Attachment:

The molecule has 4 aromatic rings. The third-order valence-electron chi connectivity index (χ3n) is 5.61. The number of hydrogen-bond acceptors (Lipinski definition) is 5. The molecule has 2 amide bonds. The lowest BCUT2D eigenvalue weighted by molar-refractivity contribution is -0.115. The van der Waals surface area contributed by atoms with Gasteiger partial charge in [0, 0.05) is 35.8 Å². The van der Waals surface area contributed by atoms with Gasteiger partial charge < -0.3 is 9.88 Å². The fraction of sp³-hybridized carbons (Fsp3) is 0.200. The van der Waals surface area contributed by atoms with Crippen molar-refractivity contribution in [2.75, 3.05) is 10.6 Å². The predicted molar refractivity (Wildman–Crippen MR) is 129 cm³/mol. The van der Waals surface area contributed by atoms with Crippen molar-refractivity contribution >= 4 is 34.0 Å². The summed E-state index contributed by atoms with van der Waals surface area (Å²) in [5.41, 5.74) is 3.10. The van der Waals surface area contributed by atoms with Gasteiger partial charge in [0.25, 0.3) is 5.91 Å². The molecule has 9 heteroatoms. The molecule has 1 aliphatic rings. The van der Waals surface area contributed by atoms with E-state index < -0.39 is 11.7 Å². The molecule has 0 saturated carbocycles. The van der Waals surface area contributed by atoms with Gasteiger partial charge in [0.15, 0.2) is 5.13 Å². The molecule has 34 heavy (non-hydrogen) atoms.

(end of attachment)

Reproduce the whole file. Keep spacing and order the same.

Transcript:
The molecule has 4 aromatic rings. The third-order valence-electron chi connectivity index (χ3n) is 5.61. The number of hydrogen-bond acceptors (Lipinski definition) is 5. The molecule has 2 amide bonds. The lowest BCUT2D eigenvalue weighted by molar-refractivity contribution is -0.115. The van der Waals surface area contributed by atoms with Gasteiger partial charge in [0, 0.05) is 35.8 Å². The van der Waals surface area contributed by atoms with Gasteiger partial charge < -0.3 is 9.88 Å². The fraction of sp³-hybridized carbons (Fsp3) is 0.200. The van der Waals surface area contributed by atoms with Crippen molar-refractivity contribution in [2.75, 3.05) is 10.6 Å². The predicted molar refractivity (Wildman–Crippen MR) is 129 cm³/mol. The van der Waals surface area contributed by atoms with Crippen molar-refractivity contribution >= 4 is 34.0 Å². The summed E-state index contributed by atoms with van der Waals surface area (Å²) in [5.41, 5.74) is 3.10. The van der Waals surface area contributed by atoms with Gasteiger partial charge in [0.25, 0.3) is 5.91 Å². The molecule has 9 heteroatoms. The molecule has 1 aliphatic rings. The van der Waals surface area contributed by atoms with E-state index < -0.39 is 11.7 Å². The molecule has 0 saturated carbocycles. The van der Waals surface area contributed by atoms with Gasteiger partial charge in [0.15, 0.2) is 5.13 Å². The molecule has 34 heavy (non-hydrogen) atoms.